Belgian cyclist who kneed over young girl wins lawsuit against her dad for posting video that went viral

Belgian cyclist who kneed over young girl wins lawsuit against her dad for posting video that went viral

A cyclist who sparked outrage when he kneed a 5-year-old girl to the ground in Belgium on Christmas Day 2020 has won a lawsuit against the child’s father for posting viral footage of the incident online, it emerged Friday.

The unidentified 63-year-old biker — who was captured on camera callously knocking little Neia into the snow on a nature path in Liege Province — won a defamation case against the dad, Patrick Mpasa, The Sun reported.

The cyclist claimed in the lawsuit that the shared footage caused him to feel threatened by angry social media users and scared to leave his home,  the outlet reported.

A judge in the city of Verviers will decide in April how much to compensate him.

The jaw-dropping viral video shows the girl walking with her mother in a nature reserve before the cyclist rolls up behind them and appears to deliberately stick out his knee — knocking the child in the head, and sending her toppling face-first into the snow.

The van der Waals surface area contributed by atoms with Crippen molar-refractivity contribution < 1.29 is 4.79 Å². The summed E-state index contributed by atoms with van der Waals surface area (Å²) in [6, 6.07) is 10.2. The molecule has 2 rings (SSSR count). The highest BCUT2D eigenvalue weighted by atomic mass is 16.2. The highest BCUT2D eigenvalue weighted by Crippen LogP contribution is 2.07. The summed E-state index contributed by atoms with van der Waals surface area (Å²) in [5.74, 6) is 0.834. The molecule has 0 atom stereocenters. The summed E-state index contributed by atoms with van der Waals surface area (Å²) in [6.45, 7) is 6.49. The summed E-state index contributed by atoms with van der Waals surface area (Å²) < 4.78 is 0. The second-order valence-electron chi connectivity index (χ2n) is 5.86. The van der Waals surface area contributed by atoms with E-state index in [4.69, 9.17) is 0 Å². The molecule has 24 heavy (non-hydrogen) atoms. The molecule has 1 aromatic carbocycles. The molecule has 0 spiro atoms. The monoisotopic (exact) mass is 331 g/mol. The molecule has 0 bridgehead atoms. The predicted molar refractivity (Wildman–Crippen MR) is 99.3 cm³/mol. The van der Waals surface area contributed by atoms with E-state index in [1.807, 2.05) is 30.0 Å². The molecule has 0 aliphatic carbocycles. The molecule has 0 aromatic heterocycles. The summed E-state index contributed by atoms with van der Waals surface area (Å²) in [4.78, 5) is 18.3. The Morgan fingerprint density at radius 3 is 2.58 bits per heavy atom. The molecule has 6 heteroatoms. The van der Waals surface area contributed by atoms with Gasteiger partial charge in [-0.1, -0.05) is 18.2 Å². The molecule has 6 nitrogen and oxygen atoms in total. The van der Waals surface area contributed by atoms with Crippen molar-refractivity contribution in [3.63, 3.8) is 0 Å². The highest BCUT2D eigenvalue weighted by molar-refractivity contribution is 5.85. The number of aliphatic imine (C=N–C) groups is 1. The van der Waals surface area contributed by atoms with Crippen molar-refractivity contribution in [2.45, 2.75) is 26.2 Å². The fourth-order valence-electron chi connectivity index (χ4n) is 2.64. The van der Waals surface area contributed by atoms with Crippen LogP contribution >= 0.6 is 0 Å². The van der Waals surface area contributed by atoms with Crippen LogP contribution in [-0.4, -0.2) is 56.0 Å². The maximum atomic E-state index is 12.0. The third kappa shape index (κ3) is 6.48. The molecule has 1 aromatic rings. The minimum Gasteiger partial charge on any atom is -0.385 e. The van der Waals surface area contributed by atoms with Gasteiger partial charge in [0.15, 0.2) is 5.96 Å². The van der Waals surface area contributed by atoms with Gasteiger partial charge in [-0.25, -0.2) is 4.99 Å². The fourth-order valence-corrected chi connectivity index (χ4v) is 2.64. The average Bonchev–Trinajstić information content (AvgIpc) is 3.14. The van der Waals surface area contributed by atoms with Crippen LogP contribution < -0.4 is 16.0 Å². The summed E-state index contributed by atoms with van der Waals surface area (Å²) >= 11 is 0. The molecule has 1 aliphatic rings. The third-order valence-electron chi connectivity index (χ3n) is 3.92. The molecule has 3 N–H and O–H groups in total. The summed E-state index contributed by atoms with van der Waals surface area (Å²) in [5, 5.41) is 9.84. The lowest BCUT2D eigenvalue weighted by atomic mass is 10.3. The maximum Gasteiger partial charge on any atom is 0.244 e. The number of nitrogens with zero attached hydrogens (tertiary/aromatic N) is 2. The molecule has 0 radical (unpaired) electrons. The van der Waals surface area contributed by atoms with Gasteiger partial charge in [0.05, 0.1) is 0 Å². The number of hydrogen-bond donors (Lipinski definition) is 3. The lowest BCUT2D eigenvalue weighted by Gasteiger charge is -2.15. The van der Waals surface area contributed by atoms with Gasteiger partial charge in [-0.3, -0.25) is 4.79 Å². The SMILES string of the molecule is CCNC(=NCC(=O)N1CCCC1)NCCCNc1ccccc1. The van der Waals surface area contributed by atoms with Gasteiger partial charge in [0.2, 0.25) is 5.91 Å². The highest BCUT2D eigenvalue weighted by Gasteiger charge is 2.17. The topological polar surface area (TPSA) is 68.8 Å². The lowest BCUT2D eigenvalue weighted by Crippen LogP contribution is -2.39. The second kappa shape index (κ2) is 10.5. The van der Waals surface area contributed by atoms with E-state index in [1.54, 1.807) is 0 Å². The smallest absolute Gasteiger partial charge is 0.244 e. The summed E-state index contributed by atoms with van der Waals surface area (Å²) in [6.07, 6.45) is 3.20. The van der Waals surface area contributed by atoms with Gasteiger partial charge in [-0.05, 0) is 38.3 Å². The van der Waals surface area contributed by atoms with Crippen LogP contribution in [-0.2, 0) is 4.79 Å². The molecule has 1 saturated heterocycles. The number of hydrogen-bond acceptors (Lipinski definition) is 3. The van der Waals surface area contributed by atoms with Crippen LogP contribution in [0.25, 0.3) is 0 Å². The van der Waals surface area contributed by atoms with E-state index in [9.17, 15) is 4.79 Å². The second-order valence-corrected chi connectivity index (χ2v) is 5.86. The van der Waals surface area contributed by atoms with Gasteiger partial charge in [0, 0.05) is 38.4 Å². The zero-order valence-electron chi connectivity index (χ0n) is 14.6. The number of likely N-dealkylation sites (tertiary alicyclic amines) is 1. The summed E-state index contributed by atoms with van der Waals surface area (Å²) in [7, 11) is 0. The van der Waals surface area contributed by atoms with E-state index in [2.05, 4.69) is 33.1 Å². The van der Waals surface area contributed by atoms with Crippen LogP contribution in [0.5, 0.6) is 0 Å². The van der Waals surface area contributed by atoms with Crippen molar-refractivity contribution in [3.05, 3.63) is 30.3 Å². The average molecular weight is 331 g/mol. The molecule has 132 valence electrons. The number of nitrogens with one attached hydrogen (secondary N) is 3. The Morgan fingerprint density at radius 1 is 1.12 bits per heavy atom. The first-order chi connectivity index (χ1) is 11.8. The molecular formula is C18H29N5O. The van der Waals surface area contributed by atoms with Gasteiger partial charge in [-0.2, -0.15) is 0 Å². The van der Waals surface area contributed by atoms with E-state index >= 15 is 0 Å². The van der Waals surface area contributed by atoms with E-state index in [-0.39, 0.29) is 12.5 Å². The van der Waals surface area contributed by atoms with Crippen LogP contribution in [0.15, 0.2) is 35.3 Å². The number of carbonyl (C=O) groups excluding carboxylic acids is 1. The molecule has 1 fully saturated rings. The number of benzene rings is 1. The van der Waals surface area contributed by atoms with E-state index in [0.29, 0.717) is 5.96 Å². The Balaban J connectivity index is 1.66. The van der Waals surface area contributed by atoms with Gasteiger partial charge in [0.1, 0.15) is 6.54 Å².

The 63-year-old cyclist sued for defamation after the video went viral in December 2020.

He then pedaled away and failed to apologize or show remorse,  according to Mpasa, who chased after him.

The furious father later posted the video on social media, asking observers whether they thought he should report the incident to cops, which he ultimately did.

In a court hearing on Feb. 3, 2021, the cyclist insisted that he stuck out his knee to keep his balance and  “avoid a fall” — adding that he “did not immediately realize” he had knocked over the girl.

cyclist and girl
The cyclist knocked the 5-year-old girl face-first into the snow.

A judge ordered him to pay the equivalent of just over $1 in compensation in March 2021 on grounds that he did not intend to hurt the child — and that he had already been criticized enough on social media.

Mpasa has previously claimed he was not seeking revenge by posting the footage but simply wanted to share the images to “raise awareness” about dangerous transportation situations.

“I also don’t want a witch hunt, I just want him to apologize,” he said in December 2020.

The cyclist pedaled away without stopping, according to the girl’s father.

Transportation experts, including members of the locally run cycling Association GRACQ,  said at the time the cyclist was required to give pedestrians the right of way on the nature path.

The date of the defamation case ruling was not immediately clear Friday.


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